“Between the first six months to two years [when the project is completed], this is the time where people start moving in.  

“They are usually not technical people. They could have been living in landed properties and they may not fully understand what strata living is all about. Furthermore, during that initial period when a new property is handed over, some of the common property areas may not be completed yet,” Lee explains, homing in on areas such as external wall painting, the roofs, pumps and big ticket items such as mechanical and electrical fixtures. 

“The owners may assume that the developers will solve all these issues but sometimes, the contractor who is supposed to fix the things may not do it properly,” says Lee. 

Tan: The rationale [to fix the sinking fund at more than 10pc of the charges] is simple, the sinking fund is important — it is called the rainy day fund. 

Furthermore, many issues do not manifest themselves when the building is new. 

“When the JMB comes in later, they may find that the Defects Liability Period (DLP) has expired or is almost expiring and all these common property defects have not been picked up, because how do you expect untrained people to pick up these technical issues such as leaks, cracks, equipment failure and untested electrical installations? 

“When the problem escalates, that is when they (the JMB or MC) have to dig into the sinking fund to repair these things which could have been repaired by the developer if the problem was detected in the early days,” he says. 

“The JMB or MC will have to engage independent accredited building inspectors to produce a report on what went wrong. Who pays for that? The money will come from the service charges or the sinking fund,” Lee elaborates. 

Lee also highlights the need for managements to have transparency in their financial accounts. Chur Associates’ Tan concurs, adding that when owners take over the accounts from the developer during the JMB period, they have to be very cautious and look into the details. 

Thus, Lee wants to encourage owners to not just focus on their own units but the overall development, because when they buy into a property, they are essentially buying into the entire building. 

“Yes, we are not buying into the neighbour’s house but we are buying the walls, the lifts and the pumps. Property developers should be honest during the sales period on sustainable management – whereby the developer should be putting up an expected future cost of running the building. They need to be very truthful such as when you are buying into exclusivity, it equates to less people living in the building [which means higher maintenance fees for each owner],” says Lee.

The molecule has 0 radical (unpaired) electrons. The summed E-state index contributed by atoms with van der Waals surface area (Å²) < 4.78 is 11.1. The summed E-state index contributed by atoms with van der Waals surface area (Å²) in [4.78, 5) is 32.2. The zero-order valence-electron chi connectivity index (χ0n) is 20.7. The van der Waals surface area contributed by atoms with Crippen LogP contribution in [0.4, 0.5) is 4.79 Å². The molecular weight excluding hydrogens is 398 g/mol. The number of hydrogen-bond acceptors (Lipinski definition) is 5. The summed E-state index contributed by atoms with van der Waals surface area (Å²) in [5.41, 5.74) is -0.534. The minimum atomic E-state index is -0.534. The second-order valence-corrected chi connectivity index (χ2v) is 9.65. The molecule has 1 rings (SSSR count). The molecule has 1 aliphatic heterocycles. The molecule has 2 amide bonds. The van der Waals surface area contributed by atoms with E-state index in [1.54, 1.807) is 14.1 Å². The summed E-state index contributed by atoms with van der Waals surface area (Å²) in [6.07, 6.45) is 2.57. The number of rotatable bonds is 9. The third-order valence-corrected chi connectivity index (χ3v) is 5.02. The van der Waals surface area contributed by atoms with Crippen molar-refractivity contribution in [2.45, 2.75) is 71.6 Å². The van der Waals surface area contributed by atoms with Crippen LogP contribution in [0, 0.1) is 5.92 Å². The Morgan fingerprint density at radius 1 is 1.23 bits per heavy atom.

The developer is usually there to help you in the transition phase [handover from the developer to the owners] so that the owners can carry out their own sinking fund plan subsequently. 

Use of maintenance charges 

Under Act 757 of the Strata Management Act 2013, the maintenance account shall be solely used for the purpose of meeting the actual or expected general or regular expenditure necessary in respect of the following: 

• Maintaining the common property in good condition on a day-to-day basis
• Paying for the expenses incurred in providing cleaning services for common property, security services and amenities for the occupiers of the building
• Paying any premiums for the insurance effected under this Act or any other insurance approved by a special resolution in a general meeting
• Complying with any notice or order given or made by the local authority in respect of periodical inspection of any building in the development area in the manner as specified in the Street, Drainage and Building Act 1974
• Minor painting works on the premises of the common property
• Carrying out inspection of all electrical wiring systems of the common property and replacing or repairing any faulty wiring systems;
• Carrying out inspection, maintenance and repair of the main water tanks
• Paying rent and rates, if any
• Paying any fee incurred for the auditing of the accounts required to be maintained by the JMB under this Act
• Paying all charges reasonably incurred for the administration of the accounts required to be maintained by the JMB under this Act as may be determined by the Commissioner of Buildings
• Paying the remuneration or fees for the managing agent appointed under the strata management before existence of the Management Corporation
• Paying any expenses, costs or expenditure in relation to the procurement of services, including the engagement of consultants, legal fees or costs and other fees and costs, properly incurred or accepted by the JMB in the performance of its functions and exercise of its power under this Act
• Meeting other expenses of a general or regular nature relating to the maintenance and management of the building or land intended for subdivision into parcels and the common property

Use of sinking fund

The sinking fund account shall be used solely for the purpose of meeting the actual or expected capital expenditure in respect of the following matters:

• The painting or repainting of any part of the common property
• The acquisition of any moveable property for use in relation to the common property
• The renewal or replacement of any fixture or fitting comprised in any common property
• The upgrading and refurbishment of the common property
• Any other capital expenditure as the JMB deems necessary